Overall: I enjoyed the novel a lot, and recommend it to others, but now have a disillusioned feeling about Heyer. Kind of sad that it will make me wary about going in to another novel of hers - I'll do it, but without that same feeling of purely happy anticipation I had before.
Loved it. Can't tell how much of that feeling is due to the excellent readers in the audiobook version,but they were all note-perfect and highly distiLoved it. Can't tell how much of that feeling is due to the excellent readers in the audiobook version,but they were all note-perfect and highly distinctive. Loved Miss Isola Pribby, the resolute spinster with detective aspirations, loved the writer Juliette round whom all the epistolatory action revolves,loved how the islanders used favorite books and literary quotes to mentally survive the occupation and aftermath.
The authors struck a fine balance between charming, hopeful, resilient moments and moments of simple yet stark recollection of wartime hardships and atrocities large and small. They also succeeded very well in showing how being swept up in overwhelming political/historical tides doesn't prevent individuals from choosing to exercise free choice in treating others like humans or sub-humans.
Among all the small anecdotes, dramatic tension was kept high by the unfolding of two ongoing questions: will the deported islander Elizabeth, founder of the titular literary and potato peel pie society, return to Guernsey? And will Juliette find love or remain primarily bound to her writing career? The way both of these questions were answered made sense and left me satisfied. I'll certainly read this novel again. Highly recommend....more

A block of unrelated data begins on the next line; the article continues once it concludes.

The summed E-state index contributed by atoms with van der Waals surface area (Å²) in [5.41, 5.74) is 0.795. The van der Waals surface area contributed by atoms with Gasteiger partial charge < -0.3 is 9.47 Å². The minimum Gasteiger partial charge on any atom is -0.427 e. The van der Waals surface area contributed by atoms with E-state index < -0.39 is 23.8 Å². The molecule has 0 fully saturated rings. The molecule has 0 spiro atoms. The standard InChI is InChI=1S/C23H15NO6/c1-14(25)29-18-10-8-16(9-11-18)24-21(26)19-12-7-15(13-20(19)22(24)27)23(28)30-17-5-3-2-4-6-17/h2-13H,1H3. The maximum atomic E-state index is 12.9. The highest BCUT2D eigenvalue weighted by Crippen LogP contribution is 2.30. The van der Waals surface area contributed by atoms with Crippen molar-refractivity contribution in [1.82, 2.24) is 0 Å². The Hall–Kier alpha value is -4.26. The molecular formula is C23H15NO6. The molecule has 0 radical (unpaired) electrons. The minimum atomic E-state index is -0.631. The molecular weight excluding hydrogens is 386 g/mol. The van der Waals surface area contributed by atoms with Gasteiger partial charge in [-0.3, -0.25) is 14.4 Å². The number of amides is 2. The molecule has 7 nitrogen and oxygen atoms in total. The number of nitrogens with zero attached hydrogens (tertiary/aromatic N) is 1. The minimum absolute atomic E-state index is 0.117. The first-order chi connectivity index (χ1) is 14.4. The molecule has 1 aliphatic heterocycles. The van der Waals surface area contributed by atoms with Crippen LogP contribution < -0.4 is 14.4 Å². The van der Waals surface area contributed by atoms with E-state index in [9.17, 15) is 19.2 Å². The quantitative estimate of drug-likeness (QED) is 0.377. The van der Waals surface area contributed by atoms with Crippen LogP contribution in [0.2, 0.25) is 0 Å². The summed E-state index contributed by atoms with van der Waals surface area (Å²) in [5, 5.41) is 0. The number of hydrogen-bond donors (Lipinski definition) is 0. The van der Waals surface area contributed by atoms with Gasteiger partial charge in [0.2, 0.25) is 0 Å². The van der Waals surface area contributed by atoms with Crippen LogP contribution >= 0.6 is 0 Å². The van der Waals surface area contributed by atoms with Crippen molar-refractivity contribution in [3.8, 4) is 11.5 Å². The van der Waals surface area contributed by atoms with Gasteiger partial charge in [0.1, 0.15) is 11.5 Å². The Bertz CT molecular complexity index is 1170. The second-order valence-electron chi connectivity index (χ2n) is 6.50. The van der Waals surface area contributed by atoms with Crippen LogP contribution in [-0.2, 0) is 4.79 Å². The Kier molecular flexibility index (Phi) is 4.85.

This story deserves every single accolade heaped upon it. Great observations about how people tick, how unspoken power dynamics work between women, anThis story deserves every single accolade heaped upon it. Great observations about how people tick, how unspoken power dynamics work between women, and what impact quiet acts of heroism like standing up to a bully can have. I'm so invested in these characters I really hope the author's next book will give glimpses of what happened to them after 'The End'.
But - can anyone explain the significance of purple birds on the cover? Apart from the obvious number corresponding with number of POV characters?...more
I had not been aware of this particular chapter of French history; the author did a skillful job of judgi4 Stars, reflective of moving subject matter.
I had not been aware of this particular chapter of French history; the author did a skillful job of judging reader tolerance in how graphic/brief to keep the difficult chapters describing Sarah's wartime experience, and also in showing how longlasting the traumatic aftereffects can hold power over survivors....more